Grapeseed Co., Santa Barbara, Calif., sells about 80 products containing byproducts from the wine industry—including Cabernet, Pinot Noir, Syrah and Merlot seeds pressed into oils. The label for Grapeseed Co.’s 100% pure grapeseed oil, $16 for 4.4 ounces, says “anti-aging skin care from the vine.”
According to the website, the product is rich in antioxidants, which “help fight free radical damage, the signs of aging, and heal skin exposed to natural elements.”
Jessica Wu, a Los Angeles dermatologist and author of “Feed Your Face,” a book about nutrition and food-based topical treatments for skin, says “there is very little in the way of clinical trials” showing the anti-aging benefits of grapeseed oil.
Grapeseed Co. and Frontier say they haven’t done clinical studies on their products. Grapeseed’s CEO Kristin Fraser Cotte says the company’s claim of anti-aging is based on the fact that its products contain antioxidants, or substances that protect cells against unstable molecules called free radicals, which can damage cells.
She adds that the company’s oil absorbs into the skin “quickly and easily” and customers are happy with the products.
Frontier spokesman Thomas J. Havran says the company’s claim of skin-supporting is based on a “general body of knowledge” about the value of essential fatty acids for skin.
It is unclear whether the antioxidants in grapeseed oil penetrate the skin sufficiently to benefit the skin, dermatologists say. But since grapeseed oil is a light oil, its antioxidants stand a “better chance” of penetrating than those in some other oils, says Washington, D.C., dermatologist Tina Alster.
Antioxidants applied topically have been shown to protect against sun damage that can cause wrinkles and changes in skin pigmentation, Dr. Alster says. Vitamin E in particular can help boost collagen, a protein that gives skin its structure, she says.
Dr. Wu says fatty acids such as linoleic acid have been shown in scientific studies to be good for dry skin—and since dry skin can look more wrinkled, this could soften the appearance of fine lines and wrinkles. She says grapeseed oil is a good moisturizer and is thinner than many other oils so “you won’t look like you are walking around with oil slick on your face.”
– Originally published in The Wall Street Journal, February 19, 2013
This week, Ken’s cooking has gone wild.
Let me be very clear: We are not hunters. Well, Ken and Christian did witness a gator’s demise, but neither pulled the trigger.
Freshly processed bounty from friends who hunt? We’re game. Really.
So, what to do with one and a half pounds of ground venison? We considered making it into patties and grilling them but thought the meat may be too lean. What then? Johnny Marzzetti courtesy of allrecipes.com. Et voila! Lunch and dinner for the week. Tip: It’s okay to substitute brown rice for the pasta.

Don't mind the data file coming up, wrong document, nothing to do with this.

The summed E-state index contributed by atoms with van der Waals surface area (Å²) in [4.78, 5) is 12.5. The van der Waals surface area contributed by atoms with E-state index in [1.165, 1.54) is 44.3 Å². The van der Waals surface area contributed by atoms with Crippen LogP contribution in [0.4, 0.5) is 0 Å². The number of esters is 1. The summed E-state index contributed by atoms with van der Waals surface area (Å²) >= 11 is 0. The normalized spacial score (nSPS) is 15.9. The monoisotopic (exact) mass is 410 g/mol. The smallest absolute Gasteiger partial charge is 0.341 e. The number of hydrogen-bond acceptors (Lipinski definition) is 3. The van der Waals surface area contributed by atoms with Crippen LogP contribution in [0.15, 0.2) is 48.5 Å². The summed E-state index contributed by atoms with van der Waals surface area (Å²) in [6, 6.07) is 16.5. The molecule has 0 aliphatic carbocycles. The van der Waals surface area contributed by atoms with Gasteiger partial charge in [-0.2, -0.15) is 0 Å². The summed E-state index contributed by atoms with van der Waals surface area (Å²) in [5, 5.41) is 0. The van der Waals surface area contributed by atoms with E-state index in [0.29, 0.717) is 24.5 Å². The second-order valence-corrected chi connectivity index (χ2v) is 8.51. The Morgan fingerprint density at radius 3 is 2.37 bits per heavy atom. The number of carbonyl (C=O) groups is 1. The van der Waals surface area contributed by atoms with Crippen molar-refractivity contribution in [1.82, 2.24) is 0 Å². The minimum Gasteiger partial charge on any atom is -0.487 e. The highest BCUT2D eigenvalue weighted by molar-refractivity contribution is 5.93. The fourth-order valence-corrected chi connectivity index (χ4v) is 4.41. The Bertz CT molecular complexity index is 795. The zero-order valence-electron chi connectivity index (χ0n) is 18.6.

Two pounds of alligator filets? Trim them into bite size pieces, lightly dredge in flour, and sauté in grape seed oil. Add some homemade, tastes-just-like Raising Cane’s dipping sauce. Not bad.
I was squeamish at first bite. But, both are really quite good. And, it is a bit like living off the land: Sitting down to dinner…in our house…on a suburban cul-de-sac knowing our food was procured not too far away, in the wild.
While flipping through the pages of the latest edition of Departures this morning, something caught my eye. Now, please don’t judge me by my reading material; the magazine comes as a part of the very generous annual fee I pay to American Express for some great travel benefits.
And, let me be clear…almost all of the outlandish escapades covered in Departures are way beyond our budget. But this one is not. It’s a very simple recipe that would be baking in my oven right now if I had bacon in my fridge. It’s a good thing I didn’t.
Bill Blass’s Caramelized Bacon
1/2 pound thick-cut bacon
1 cup (packed) dark brown sugar
Preheat oven to 250 degrees F. Dredge individual bacon slices in brown sugar, patting sugar down on both sides to make it stick. Place the bacon slices on a heavy baking sheet. Bake for 40 to 50 minutes, until the bacon is caramelized and crisp. Remove from the oven and let cool. Break them into bite-sized pieces to serve as hors d’oeuvres.
Ken and I are pretty adventurous eaters. A stop at the local Asian mega mart may be a journey into an alien world for some, but it’s on our tour of regular grocery-shopping stops. One of our favorite exotic veggies in stock there is the bitter melon. When we go through the check out line, we typically get that “You do know what you’re buying, right?” look. Once we assure the staff that we know exactly what we are doing, we are offered recommended preparations and old family recipes.